This raw wild puerh is the one that won the small puerh contest I have organized on a Yahoo's Tea-Disc group. The other 2 contestants were Menghai Tea Factory's Green Big Tree of 1999 and 2001 (also from Yi Wu). (See next post for a screen copy of the results).
Here are my tasting notes for this truly excellent tea:
Tea: This qizi bing was made with some of the best wild leaves from the Yi Wu mountain during Spring 2003. It's a limited edition: only 10,000 cakes have been made. And this production only happened in 2003.
Teapot: Xishi Cha Ren Ya Xin, zhuni clay.
Quantity: 3-4 grams. Once open, the leaves fill less than half the teapot.
Spring water from Yangminshan, Taipei.
The dry leaves are clear and sharp. Their surface is shiny and clean.
The color of the dry leaves is quite varied. The tips are of a light yellow, some are green, brown or even black. The general impression is a dark color, which suggests these leaves have a lot of concentration of aromas.
The tea is perfectly transparent and clear. The yellow orange color (or is it liquid gold) will be more or less dark depending of the length of the brew. (Picture taken indoors, without flash.)
Some open leaves are whole and complete (doesn't happen often for a puerh cake). The red color shows that these leaves have been dried under the sun, using the traditional (and good) process.
The dry leaves have the typical fruity smell from Yi Wu (I smell prunes). With this cake, the smell is particularly clear and pure. The leaves also exhale a mysterious and charming perfume I have trouble to describe with words. It's bliss just to be able to smell it when I want on my shelf.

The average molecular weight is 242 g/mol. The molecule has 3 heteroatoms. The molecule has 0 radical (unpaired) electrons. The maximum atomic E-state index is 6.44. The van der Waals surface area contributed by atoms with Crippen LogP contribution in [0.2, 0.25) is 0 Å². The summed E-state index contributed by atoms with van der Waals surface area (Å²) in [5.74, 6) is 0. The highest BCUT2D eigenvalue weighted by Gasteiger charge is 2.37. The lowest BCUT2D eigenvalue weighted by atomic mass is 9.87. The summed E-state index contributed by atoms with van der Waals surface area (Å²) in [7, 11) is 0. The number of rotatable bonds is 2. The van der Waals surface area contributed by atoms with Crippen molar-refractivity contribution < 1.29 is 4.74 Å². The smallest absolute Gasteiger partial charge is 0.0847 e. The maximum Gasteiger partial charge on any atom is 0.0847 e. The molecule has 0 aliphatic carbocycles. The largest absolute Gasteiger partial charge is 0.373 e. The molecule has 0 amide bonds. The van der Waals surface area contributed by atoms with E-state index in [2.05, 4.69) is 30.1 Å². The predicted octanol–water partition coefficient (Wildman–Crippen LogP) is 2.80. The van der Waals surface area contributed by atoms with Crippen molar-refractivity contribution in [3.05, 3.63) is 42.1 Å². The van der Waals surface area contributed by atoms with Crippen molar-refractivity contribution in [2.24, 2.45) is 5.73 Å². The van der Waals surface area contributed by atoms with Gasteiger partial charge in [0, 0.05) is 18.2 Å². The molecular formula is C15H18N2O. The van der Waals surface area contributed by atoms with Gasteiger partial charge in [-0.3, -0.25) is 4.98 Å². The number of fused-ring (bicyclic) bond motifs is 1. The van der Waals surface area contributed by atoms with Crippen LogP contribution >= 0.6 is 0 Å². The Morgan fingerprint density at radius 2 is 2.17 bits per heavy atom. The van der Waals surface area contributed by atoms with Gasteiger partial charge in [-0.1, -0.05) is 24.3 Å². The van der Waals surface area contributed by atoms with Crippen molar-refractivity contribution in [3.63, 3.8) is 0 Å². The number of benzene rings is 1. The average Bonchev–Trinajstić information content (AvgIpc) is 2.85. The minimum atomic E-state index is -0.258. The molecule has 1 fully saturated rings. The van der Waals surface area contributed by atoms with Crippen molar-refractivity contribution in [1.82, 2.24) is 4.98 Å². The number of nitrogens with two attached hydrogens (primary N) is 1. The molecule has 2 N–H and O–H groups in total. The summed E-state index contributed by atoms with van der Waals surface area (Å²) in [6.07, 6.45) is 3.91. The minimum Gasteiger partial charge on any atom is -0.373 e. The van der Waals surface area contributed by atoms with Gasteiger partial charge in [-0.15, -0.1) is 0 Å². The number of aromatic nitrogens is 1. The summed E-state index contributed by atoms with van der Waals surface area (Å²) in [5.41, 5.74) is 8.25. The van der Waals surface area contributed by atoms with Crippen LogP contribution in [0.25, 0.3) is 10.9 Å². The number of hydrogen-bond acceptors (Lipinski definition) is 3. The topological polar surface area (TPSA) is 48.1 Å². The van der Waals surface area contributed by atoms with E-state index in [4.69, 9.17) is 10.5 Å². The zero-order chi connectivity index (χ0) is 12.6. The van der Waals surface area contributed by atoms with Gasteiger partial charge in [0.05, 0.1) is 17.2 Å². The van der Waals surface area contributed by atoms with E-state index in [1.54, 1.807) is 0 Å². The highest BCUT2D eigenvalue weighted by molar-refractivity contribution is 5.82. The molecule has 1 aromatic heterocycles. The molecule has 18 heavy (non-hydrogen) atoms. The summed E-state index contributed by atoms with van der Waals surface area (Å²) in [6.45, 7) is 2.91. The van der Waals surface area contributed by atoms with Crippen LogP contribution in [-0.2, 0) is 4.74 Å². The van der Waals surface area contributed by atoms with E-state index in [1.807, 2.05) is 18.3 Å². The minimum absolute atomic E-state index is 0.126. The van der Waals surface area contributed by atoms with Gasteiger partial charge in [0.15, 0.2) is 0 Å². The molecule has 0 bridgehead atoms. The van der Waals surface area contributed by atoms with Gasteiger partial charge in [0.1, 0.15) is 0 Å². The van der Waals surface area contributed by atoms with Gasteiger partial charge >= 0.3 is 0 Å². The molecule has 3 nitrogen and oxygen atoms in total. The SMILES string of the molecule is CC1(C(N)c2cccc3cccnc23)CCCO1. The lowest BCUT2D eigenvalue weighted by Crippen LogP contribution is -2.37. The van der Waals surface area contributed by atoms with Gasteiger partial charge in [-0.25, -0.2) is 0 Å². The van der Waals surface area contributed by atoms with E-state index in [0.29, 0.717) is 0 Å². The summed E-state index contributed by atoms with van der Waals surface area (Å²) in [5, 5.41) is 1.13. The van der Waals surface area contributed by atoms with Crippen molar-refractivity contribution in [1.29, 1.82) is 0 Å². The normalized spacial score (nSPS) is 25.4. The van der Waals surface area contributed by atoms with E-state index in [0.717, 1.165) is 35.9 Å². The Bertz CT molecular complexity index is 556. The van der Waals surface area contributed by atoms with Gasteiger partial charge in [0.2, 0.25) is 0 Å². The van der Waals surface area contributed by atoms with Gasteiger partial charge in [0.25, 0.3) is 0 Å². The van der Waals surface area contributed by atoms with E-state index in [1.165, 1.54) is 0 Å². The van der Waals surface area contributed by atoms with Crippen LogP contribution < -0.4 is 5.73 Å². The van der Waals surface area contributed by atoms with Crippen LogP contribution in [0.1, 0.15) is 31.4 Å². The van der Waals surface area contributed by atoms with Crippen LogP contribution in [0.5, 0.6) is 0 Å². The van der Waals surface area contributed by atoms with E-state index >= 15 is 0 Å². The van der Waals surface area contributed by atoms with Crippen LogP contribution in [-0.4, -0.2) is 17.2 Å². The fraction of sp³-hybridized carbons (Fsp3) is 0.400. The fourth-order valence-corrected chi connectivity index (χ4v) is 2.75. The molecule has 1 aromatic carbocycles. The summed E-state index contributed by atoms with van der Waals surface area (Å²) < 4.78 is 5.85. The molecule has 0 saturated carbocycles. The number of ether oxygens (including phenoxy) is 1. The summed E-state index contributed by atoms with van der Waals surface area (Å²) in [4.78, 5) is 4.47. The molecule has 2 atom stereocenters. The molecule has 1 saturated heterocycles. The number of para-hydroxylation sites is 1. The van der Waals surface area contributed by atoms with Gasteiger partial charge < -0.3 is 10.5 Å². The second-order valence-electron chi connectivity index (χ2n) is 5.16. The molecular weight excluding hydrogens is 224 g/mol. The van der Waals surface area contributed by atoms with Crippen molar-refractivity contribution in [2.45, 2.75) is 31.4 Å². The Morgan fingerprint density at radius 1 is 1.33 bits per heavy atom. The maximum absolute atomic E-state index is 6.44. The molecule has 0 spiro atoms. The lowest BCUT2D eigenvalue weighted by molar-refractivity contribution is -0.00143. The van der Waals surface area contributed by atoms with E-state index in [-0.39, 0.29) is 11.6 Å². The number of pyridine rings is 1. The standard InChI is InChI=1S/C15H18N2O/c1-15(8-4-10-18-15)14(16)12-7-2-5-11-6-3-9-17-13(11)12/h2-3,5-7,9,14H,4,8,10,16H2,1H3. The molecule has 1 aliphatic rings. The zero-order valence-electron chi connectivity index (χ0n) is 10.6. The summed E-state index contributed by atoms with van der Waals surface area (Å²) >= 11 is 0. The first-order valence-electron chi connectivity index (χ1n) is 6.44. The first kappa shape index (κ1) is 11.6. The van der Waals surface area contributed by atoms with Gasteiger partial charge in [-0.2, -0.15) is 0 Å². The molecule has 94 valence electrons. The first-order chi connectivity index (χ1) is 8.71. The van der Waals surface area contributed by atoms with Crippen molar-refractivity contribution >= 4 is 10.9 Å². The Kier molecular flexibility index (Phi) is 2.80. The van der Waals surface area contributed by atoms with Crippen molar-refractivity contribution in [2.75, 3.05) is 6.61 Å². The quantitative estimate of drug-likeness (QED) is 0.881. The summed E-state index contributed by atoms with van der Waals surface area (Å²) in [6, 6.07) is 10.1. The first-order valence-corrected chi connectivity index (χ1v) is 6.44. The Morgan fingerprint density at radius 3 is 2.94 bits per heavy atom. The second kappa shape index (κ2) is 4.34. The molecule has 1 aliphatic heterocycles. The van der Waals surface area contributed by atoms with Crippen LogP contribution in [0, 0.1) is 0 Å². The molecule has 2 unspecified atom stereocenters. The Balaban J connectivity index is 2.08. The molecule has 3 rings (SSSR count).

The smell under the cover is more typical of this smoky smell one often finds in young raw puerh. What's strange is that this smell seems to appear mostly under the cover and not in the tea cup itself! Recently, the tea reminded me of a very upscale Austrian mountain honey I bought at Far Eastern Department store.
The empty cup smells like dry and smoked Long Yan (this fruit looks very much like Lichee, but is smaller and has a brown skin).
Sweetness: Yes. From the beginning to the end.
persistence: Very long, but changing. In the beginning it's fruity and at the end it's the little astringency that transforms itself into sweet.
Acidity/astringency: Yes, a little bit since it's a young puerh, with some due to the strong, but balanced qi. Several cups will render my tongue 'asleep', as if it had received an anesthetic shot.
In the throat: dry and fresh. I can feel how the tea reaches my stomach and then it's my whole body that starts to sweat. The clouds on my mind clear away and I feel elated.
The cha qi is very nice: it stimulates the circulation of blood in my lips and I feel little tickles in my mouth. I also salivate.
Brews: I made 10. The first 3 were rather short (less than a minute). The next ones went from 2 to 5 minutes and the last one even lasted 30 minutes!
This puerh is so exceptional that I asked a Chinese calligrapher to make this hand written calligraphy as a second wrapper for each cake:
Yi Wu wild qizi bing
Cha Ze Le (Happiness is in tea)
The artist's stamp and mine below.
L’incroyable variété des thés du Fujian
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